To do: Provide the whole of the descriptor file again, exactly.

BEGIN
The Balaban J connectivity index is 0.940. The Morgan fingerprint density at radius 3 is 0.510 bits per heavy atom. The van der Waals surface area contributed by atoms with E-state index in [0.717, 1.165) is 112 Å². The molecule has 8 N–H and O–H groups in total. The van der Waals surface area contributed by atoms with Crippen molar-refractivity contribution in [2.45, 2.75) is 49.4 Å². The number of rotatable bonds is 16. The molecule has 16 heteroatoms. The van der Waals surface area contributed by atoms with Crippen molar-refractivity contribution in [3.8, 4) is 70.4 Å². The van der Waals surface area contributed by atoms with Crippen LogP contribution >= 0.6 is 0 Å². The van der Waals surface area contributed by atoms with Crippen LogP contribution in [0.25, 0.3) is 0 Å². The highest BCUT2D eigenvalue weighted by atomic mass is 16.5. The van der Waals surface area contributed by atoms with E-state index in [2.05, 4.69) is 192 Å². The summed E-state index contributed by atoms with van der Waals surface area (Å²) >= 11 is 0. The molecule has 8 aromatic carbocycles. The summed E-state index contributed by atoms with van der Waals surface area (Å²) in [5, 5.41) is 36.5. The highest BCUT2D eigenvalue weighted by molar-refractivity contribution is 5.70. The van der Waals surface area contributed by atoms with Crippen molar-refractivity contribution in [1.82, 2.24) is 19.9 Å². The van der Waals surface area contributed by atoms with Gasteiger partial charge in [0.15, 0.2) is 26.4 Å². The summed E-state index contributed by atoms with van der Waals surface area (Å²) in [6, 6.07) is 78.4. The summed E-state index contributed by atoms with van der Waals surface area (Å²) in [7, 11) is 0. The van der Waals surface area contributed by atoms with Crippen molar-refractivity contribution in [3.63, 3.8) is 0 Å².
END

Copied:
The Balaban J connectivity index is 0.940. The Morgan fingerprint density at radius 3 is 0.510 bits per heavy atom. The van der Waals surface area contributed by atoms with E-state index in [0.717, 1.165) is 112 Å². The molecule has 8 N–H and O–H groups in total. The van der Waals surface area contributed by atoms with Crippen molar-refractivity contribution in [2.45, 2.75) is 49.4 Å². The number of rotatable bonds is 16. The molecule has 16 heteroatoms. The van der Waals surface area contributed by atoms with Crippen molar-refractivity contribution in [3.8, 4) is 70.4 Å². The van der Waals surface area contributed by atoms with Crippen LogP contribution >= 0.6 is 0 Å². The van der Waals surface area contributed by atoms with Crippen LogP contribution in [0.25, 0.3) is 0 Å². The highest BCUT2D eigenvalue weighted by atomic mass is 16.5. The van der Waals surface area contributed by atoms with E-state index in [2.05, 4.69) is 192 Å². The summed E-state index contributed by atoms with van der Waals surface area (Å²) >= 11 is 0. The molecule has 8 aromatic carbocycles. The summed E-state index contributed by atoms with van der Waals surface area (Å²) in [5, 5.41) is 36.5. The highest BCUT2D eigenvalue weighted by molar-refractivity contribution is 5.70. The van der Waals surface area contributed by atoms with Crippen molar-refractivity contribution in [1.82, 2.24) is 19.9 Å². The van der Waals surface area contributed by atoms with Gasteiger partial charge in [0.15, 0.2) is 26.4 Å². The summed E-state index contributed by atoms with van der Waals surface area (Å²) in [6, 6.07) is 78.4. The summed E-state index contributed by atoms with van der Waals surface area (Å²) in [7, 11) is 0. The van der Waals surface area contributed by atoms with Crippen molar-refractivity contribution in [3.63, 3.8) is 0 Å².